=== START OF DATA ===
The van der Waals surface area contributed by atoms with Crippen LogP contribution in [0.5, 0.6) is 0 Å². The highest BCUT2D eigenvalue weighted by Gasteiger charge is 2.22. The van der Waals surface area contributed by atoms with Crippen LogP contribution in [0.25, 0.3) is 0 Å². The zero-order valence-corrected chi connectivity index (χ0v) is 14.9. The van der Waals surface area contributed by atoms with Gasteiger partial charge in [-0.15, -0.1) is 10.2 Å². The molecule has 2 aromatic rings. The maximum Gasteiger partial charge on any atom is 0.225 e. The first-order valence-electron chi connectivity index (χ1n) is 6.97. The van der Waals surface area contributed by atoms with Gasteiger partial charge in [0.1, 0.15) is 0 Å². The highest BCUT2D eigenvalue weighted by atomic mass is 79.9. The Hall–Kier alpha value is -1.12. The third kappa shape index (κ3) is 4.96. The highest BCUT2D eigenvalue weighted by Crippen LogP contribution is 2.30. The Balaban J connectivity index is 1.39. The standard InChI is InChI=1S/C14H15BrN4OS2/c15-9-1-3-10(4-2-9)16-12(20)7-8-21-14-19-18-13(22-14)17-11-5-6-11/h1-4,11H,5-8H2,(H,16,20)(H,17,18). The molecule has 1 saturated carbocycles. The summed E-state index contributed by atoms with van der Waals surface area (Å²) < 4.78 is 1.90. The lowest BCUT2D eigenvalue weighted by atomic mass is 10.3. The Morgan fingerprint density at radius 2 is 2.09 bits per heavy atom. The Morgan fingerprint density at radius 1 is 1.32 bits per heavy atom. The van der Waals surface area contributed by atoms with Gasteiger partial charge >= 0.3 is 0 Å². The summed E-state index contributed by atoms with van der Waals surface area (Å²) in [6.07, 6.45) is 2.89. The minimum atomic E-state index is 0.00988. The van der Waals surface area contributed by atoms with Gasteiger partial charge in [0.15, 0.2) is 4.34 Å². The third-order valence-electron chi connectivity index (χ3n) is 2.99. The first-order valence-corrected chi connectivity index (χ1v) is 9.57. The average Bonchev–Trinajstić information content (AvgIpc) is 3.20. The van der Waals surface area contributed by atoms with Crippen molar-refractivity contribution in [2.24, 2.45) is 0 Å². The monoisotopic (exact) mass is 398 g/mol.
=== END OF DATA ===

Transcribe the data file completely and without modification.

The van der Waals surface area contributed by atoms with Crippen LogP contribution in [0.5, 0.6) is 0 Å². The highest BCUT2D eigenvalue weighted by Gasteiger charge is 2.22. The van der Waals surface area contributed by atoms with Crippen LogP contribution in [0.25, 0.3) is 0 Å². The zero-order valence-corrected chi connectivity index (χ0v) is 14.9. The van der Waals surface area contributed by atoms with Gasteiger partial charge in [-0.15, -0.1) is 10.2 Å². The molecule has 2 aromatic rings. The maximum Gasteiger partial charge on any atom is 0.225 e. The first-order valence-electron chi connectivity index (χ1n) is 6.97. The van der Waals surface area contributed by atoms with Gasteiger partial charge in [0.1, 0.15) is 0 Å². The highest BCUT2D eigenvalue weighted by atomic mass is 79.9. The Hall–Kier alpha value is -1.12. The third kappa shape index (κ3) is 4.96. The highest BCUT2D eigenvalue weighted by Crippen LogP contribution is 2.30. The Balaban J connectivity index is 1.39. The standard InChI is InChI=1S/C14H15BrN4OS2/c15-9-1-3-10(4-2-9)16-12(20)7-8-21-14-19-18-13(22-14)17-11-5-6-11/h1-4,11H,5-8H2,(H,16,20)(H,17,18). The molecule has 1 saturated carbocycles. The summed E-state index contributed by atoms with van der Waals surface area (Å²) < 4.78 is 1.90. The lowest BCUT2D eigenvalue weighted by atomic mass is 10.3. The Morgan fingerprint density at radius 2 is 2.09 bits per heavy atom. The Morgan fingerprint density at radius 1 is 1.32 bits per heavy atom. The van der Waals surface area contributed by atoms with Gasteiger partial charge >= 0.3 is 0 Å². The summed E-state index contributed by atoms with van der Waals surface area (Å²) in [6.07, 6.45) is 2.89. The minimum atomic E-state index is 0.00988. The van der Waals surface area contributed by atoms with Gasteiger partial charge in [0.15, 0.2) is 4.34 Å². The third-order valence-electron chi connectivity index (χ3n) is 2.99. The first-order valence-corrected chi connectivity index (χ1v) is 9.57. The average Bonchev–Trinajstić information content (AvgIpc) is 3.20. The van der Waals surface area contributed by atoms with Crippen molar-refractivity contribution in [2.24, 2.45) is 0 Å². The monoisotopic (exact) mass is 398 g/mol.